Carolynn E. Roncaglia's Northern Italy in the Roman World analyzes the effect of the Roman Empire on northern Italy, tracing the evolution of the region from the Bronze Age to the Gothic wars. A wealthy and strategically important region, northern Italy presents an interesting case study for examining the influence of the Roman state on the fluctuating geographic areas of Cisalpine Gaul that were under its control.
Using an array of epigraphic, archaeological, numismatic, and literary evidence, Roncaglia shows how Rome affected matters large and small, from loom weights to ritual horse burials, social networks to the careers of writers. Among the range of fascinating topics she discusses are Celtic migrations, the Roman conquest, Hannibal, long-distance trade networks, freedmen families, St. Ambrose, Catullus, and Pliny the Younger.
Northern Italy in the Roman World argues that the relationship between long-term trends and short-term events is key to understanding how Rome affected the territory within its empire. The book is the first major discussion of Roman northern Italy in English to appear since World War II and will be of special interest to scholars and students of the ancient world, European prehistory, the medieval world, and Italian studies.
|Publisher:||Johns Hopkins University Press|
|Product dimensions:||6.00(w) x 9.00(h) x 1.10(d)|
|Age Range:||18 Years|
About the Author
Carolynn E. Roncaglia is an assistant professor of classics at Santa Clara University.
Table of Contents
List of Figures and Tables
A note on geography and names
1. Northern Italy before the Romans
2. The Roman conquest
3. Citizenship and Identity
4. Governing northern Italy
5. Novum Comum
6. The Tanaro Valley and Italian networks
7. Aquileia and Imperial Networks
8. Late Antique Transformations
What People are Saying About This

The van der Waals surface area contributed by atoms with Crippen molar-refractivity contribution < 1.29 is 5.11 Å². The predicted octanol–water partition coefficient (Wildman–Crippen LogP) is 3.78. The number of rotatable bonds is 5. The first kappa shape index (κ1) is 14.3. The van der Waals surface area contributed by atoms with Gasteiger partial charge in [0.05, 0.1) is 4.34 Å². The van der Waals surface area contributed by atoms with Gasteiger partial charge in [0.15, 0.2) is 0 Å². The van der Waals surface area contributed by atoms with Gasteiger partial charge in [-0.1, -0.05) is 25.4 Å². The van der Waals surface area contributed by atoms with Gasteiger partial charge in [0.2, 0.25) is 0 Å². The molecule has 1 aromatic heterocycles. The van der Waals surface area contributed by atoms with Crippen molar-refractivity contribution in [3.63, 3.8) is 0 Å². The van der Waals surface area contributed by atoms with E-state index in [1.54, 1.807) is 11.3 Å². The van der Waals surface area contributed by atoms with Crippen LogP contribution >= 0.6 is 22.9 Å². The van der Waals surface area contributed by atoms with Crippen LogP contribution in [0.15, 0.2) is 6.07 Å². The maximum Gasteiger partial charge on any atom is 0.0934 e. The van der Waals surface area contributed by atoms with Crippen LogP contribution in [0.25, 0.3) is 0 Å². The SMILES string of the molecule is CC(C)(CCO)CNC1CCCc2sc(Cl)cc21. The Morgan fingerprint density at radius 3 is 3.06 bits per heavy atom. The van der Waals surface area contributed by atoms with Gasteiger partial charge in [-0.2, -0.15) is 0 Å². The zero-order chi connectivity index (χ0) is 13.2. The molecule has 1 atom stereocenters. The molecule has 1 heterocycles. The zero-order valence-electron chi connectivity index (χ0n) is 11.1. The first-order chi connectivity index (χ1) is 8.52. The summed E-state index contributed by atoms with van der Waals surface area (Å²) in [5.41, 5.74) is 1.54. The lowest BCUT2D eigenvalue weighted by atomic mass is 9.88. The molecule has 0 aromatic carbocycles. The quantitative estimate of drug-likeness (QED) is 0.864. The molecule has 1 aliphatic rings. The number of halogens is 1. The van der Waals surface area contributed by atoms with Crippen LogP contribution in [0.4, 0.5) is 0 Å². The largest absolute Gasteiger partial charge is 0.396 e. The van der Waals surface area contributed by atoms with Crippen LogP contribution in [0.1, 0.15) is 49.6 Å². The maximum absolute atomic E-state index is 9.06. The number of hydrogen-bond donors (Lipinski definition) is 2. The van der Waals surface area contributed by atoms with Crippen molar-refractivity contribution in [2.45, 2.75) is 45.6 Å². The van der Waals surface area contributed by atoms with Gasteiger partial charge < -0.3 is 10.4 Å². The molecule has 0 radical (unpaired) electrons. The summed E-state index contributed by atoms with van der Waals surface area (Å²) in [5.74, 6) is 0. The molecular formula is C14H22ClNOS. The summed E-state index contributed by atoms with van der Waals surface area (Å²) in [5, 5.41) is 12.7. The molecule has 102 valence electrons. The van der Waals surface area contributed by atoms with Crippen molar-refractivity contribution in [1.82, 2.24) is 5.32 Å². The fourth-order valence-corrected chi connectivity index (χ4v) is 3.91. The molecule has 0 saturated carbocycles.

"This book is an admirably clear and engaging account of the early history of northern Italy. It presents an approachable, well-written narrative and a compelling synthesis of the evidence for the development of the region from the pre-Roman period to Late Antiquity."
"In a remarkably lucid, fresh, succinct, and accessible manner, this book unfolds the dynamics that shaped the creation of 'Northern Italy,' the configuration of its identities, and its interaction with the larger Roman world. Judiciously selected case studies of individual cities, supported by skillful epigraphic analysis, shed significant new light on regional diversity, especially in terms of their social, economic, and political networks."
"Northern Italy in the Roman World offers a new paradigm for investigating regionalism in the Roman empire, one that sidesteps the thorny issue of characterizing cultural contact in favor of deep exploration of human interaction with the landscape, punctuated by well-chosen microhistories that illustrate the evolving sociopolitical terrain."
"An interesting and original book that makes a compelling case for Northern Italy as the focus of an organic narrative. Roncaglia carefully collates evidence that had never really been made to interact before on this scale."